The Bible Unearthed is a balanced, thoughtful, bold reconsideration of the historical period that produced the Hebrew Bible.
The headline news in this book is easy to pick out: there is no evidence for the existence of Abraham, or any of the Patriarchs; ditto for Moses and the Exodus; and the same goes for the whole period of Judges and the united monarchy of David and Solomon.
In fact, the authors argue that it is impossible to say much of anything about ancient Israel until the seventh century B.C., around the time of the reign of King Josiah.
In that period, "the narrative of the Bible was uniquely suited to further the religious reform and territorial ambitions of Judah." Yet the authors deny that their arguments should be construed as compromising the Bible's power.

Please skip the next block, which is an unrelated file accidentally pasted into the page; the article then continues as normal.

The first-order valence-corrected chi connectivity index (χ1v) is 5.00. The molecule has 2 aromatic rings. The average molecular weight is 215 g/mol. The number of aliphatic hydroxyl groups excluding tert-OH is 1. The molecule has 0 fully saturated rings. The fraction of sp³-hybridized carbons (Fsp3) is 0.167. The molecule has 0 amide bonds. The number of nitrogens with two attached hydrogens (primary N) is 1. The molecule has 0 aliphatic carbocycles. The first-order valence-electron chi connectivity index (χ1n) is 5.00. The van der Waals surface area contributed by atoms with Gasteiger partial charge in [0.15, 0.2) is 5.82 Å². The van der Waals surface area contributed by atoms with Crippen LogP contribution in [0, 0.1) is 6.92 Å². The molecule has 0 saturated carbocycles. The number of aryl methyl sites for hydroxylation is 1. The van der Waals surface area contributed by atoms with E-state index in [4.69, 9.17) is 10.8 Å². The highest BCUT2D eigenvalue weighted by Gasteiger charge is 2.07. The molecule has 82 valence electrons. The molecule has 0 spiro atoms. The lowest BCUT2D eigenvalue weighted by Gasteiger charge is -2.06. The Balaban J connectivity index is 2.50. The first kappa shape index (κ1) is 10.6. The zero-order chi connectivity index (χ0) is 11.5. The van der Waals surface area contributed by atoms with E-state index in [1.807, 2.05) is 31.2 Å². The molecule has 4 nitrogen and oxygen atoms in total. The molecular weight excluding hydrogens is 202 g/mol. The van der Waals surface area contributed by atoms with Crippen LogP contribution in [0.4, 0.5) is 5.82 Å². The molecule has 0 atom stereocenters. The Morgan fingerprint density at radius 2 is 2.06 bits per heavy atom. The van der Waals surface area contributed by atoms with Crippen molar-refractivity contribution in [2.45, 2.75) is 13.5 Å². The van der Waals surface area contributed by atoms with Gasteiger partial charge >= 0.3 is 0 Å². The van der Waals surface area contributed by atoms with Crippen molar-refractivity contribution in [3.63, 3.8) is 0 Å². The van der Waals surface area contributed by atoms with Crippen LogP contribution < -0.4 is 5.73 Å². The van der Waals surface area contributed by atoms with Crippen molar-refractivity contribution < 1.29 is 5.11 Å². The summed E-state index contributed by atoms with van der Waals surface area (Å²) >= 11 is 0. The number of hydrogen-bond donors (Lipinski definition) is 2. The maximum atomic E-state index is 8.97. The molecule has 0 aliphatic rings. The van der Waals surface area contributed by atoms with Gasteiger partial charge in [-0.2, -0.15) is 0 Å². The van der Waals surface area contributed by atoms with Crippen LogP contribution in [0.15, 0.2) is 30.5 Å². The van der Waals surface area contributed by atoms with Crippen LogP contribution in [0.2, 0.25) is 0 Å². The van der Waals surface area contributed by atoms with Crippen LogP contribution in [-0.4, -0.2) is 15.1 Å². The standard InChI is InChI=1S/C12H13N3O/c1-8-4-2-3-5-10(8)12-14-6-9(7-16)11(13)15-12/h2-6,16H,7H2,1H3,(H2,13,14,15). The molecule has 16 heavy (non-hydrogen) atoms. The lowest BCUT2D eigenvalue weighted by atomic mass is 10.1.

Only in the 18th century--"when the Hebrew Bible began to be dissected and studied in isolation from its powerful function in community life"--did readers begin to view the Bible as a source of empirically verifiable history.
For most of its life, the Bible has been what Finkelstein and Silberman reveal it once more to be: an eloquent expression of "the deeply rooted sense of shared origins, experiences, and destiny that every human community needs in order to survive," written in such a way as to encompass "the men, women, and children, the rich, the poor, and the destitute of an entire community." --Michael Joseph Gross.
For more information about the title The Bible Unearthed: Archaeology's New Vision of Ancient Israel and the Origin of Its Sacred Texts, read the full description at Amazon.com, or see the following related books:
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